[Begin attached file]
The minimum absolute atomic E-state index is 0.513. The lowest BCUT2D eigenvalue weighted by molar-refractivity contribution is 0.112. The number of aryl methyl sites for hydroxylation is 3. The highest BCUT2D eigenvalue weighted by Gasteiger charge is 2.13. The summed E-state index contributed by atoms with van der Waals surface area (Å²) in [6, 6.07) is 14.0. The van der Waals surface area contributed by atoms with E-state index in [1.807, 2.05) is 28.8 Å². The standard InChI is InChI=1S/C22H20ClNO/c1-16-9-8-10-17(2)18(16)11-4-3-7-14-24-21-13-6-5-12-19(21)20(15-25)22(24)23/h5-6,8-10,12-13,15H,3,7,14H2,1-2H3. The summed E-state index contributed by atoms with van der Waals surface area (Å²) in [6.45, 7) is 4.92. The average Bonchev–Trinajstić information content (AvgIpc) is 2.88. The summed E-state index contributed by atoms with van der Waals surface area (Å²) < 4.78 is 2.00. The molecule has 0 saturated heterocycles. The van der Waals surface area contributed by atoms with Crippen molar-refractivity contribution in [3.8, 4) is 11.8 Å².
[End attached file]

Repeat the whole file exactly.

The minimum absolute atomic E-state index is 0.513. The lowest BCUT2D eigenvalue weighted by molar-refractivity contribution is 0.112. The number of aryl methyl sites for hydroxylation is 3. The highest BCUT2D eigenvalue weighted by Gasteiger charge is 2.13. The summed E-state index contributed by atoms with van der Waals surface area (Å²) in [6, 6.07) is 14.0. The van der Waals surface area contributed by atoms with E-state index in [1.807, 2.05) is 28.8 Å². The standard InChI is InChI=1S/C22H20ClNO/c1-16-9-8-10-17(2)18(16)11-4-3-7-14-24-21-13-6-5-12-19(21)20(15-25)22(24)23/h5-6,8-10,12-13,15H,3,7,14H2,1-2H3. The summed E-state index contributed by atoms with van der Waals surface area (Å²) in [6.45, 7) is 4.92. The average Bonchev–Trinajstić information content (AvgIpc) is 2.88. The summed E-state index contributed by atoms with van der Waals surface area (Å²) < 4.78 is 2.00. The molecule has 0 saturated heterocycles. The van der Waals surface area contributed by atoms with Crippen molar-refractivity contribution in [3.8, 4) is 11.8 Å².